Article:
07 Dec 2015
An author’s estate leaves behind something potentially more valuable than money, insurance policies, collectible Beanie Babies, and other valuables. We have intellectual property: books, unpublished works, and personal papers. Complete works that can be republished; incomplete works and ideas that can be finished. If you don’t decide what will be done with them, someone else will do it for you, and perhaps in ways you did not intend. A will not only determines what happens to your literary legacy, but also who benefits from it.
Without a Will, There’s No Way
Franz Kafka asked his friend Max Brod to destroy all his stories. He didn’t. Vladimir Nabokov wanted his unfinished works destroyed. The notecards for his last unfinished novel, “The Original of Laura” appeared. John Steinbeck’s children and his last spouse have been in and out of court since his death in 1968 fighting over his money and rights to his works.
Not all wills are perfect, but dying without one, or one that does not follow the law, is a recipe for disaster. When Stieg Larsson died of a heart attack, he left his possessions to one of Sweden’s political parties. Sweden rejected that will because it was not witnessed, as well as claims from his unmarried partner of 30 years. The estate, including the rights and royalties to his “Girl with the Dragon Tattoo” series, went to his father and brother.
At least Larsson’s family was interested in keeping his works in print. There are numerous instances of family members making decisions that would have horrified the author. They run the gamut of letting the author’s works go out of print because they were embarrassed by their subject matter, to asking outrageous amounts for reprint rights.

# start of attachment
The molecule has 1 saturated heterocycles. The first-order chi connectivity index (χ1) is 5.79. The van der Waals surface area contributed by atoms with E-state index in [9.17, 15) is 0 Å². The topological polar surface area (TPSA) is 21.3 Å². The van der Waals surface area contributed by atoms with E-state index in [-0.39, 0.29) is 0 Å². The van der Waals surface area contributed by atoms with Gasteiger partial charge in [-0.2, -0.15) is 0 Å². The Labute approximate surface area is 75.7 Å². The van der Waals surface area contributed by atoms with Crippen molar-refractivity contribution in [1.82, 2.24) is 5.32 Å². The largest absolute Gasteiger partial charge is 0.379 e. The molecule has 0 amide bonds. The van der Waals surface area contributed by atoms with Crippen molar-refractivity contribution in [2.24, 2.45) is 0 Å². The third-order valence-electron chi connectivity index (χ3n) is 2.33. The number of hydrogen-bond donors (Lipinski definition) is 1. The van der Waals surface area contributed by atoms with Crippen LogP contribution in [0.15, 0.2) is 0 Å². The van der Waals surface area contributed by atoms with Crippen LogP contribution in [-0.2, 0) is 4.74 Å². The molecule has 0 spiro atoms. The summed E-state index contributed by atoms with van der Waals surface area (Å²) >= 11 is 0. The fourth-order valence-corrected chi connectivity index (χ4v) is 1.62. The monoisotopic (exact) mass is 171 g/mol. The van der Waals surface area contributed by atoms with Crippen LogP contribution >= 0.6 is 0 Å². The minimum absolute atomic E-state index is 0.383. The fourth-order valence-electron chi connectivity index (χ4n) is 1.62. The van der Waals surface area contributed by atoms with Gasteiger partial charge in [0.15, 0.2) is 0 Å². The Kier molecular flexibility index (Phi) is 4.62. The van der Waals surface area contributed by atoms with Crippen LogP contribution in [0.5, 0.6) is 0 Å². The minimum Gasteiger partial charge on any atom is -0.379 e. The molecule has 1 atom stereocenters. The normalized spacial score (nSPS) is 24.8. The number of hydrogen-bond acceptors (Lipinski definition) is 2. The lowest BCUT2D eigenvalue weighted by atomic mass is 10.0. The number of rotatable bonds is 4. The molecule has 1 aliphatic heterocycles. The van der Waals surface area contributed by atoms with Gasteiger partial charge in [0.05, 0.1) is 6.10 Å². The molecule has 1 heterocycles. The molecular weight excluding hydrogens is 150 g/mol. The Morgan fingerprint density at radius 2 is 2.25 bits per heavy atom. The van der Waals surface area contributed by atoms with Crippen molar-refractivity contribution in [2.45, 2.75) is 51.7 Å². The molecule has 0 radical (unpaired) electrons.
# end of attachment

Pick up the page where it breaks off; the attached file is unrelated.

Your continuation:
Even a finished, legally binding will can cause problems if it’s not updated. R.A. Lafferty, considered by many to be one of the great short-story writers of science-fiction, left his estate to his sister. He came down with Alzheimer’s, and she died while he was in a nursing home. Because a secondary heir was not named in his will, his estate was divided among the surviving relatives, who all had to agree on any publishing deal. This proved so contentious that the family auctioned off all the rights to all his works.
Prepare Your Last Words
The best way to ensure that your wishes are known is to have a will. A good place to start is at Neil Gaiman’s website. Moved by the plight of his friend John M. Ford, whose family blocked republication of his books after he died (without a will), he posted a sample will created with the help of lawyer and author Les Klinger. It sets up a trust, run by whoever you name, who will share the royalties and decide on the disposition of your intellectual property.
I used it as the basis of my will, which was looked over by a lawyer and tweaked to conform to the State of Pennsylvania’s laws. In addition, he also set up procedures that will handle making medical decisions and other legal issues. For only a couple hundred dollars, I ensured that my family can financially benefit from my work after I’m gone.
They don’t know it now, but years from now, it’ll probably be my children’s favorite story.